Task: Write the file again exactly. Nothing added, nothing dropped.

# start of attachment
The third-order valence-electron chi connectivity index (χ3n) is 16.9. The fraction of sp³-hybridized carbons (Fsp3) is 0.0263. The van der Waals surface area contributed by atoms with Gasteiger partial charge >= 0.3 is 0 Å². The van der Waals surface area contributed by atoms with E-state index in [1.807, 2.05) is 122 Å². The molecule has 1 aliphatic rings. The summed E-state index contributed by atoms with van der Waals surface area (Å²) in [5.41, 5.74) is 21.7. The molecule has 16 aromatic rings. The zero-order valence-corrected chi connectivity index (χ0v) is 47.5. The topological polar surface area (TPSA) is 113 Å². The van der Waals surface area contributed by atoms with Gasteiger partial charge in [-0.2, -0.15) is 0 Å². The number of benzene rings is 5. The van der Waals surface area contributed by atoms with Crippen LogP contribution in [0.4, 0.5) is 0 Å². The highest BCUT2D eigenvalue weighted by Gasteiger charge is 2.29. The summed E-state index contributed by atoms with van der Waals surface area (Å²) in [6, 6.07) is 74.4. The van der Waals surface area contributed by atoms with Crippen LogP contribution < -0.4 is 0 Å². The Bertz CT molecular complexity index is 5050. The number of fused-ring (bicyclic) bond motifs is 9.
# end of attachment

The third-order valence-electron chi connectivity index (χ3n) is 16.9. The fraction of sp³-hybridized carbons (Fsp3) is 0.0263. The van der Waals surface area contributed by atoms with Gasteiger partial charge >= 0.3 is 0 Å². The van der Waals surface area contributed by atoms with E-state index in [1.807, 2.05) is 122 Å². The molecule has 1 aliphatic rings. The summed E-state index contributed by atoms with van der Waals surface area (Å²) in [5.41, 5.74) is 21.7. The molecule has 16 aromatic rings. The zero-order valence-corrected chi connectivity index (χ0v) is 47.5. The topological polar surface area (TPSA) is 113 Å². The van der Waals surface area contributed by atoms with Gasteiger partial charge in [-0.2, -0.15) is 0 Å². The number of benzene rings is 5. The van der Waals surface area contributed by atoms with Crippen LogP contribution in [0.4, 0.5) is 0 Å². The highest BCUT2D eigenvalue weighted by Gasteiger charge is 2.29. The summed E-state index contributed by atoms with van der Waals surface area (Å²) in [6, 6.07) is 74.4. The van der Waals surface area contributed by atoms with Crippen LogP contribution < -0.4 is 0 Å². The Bertz CT molecular complexity index is 5050. The number of fused-ring (bicyclic) bond motifs is 9.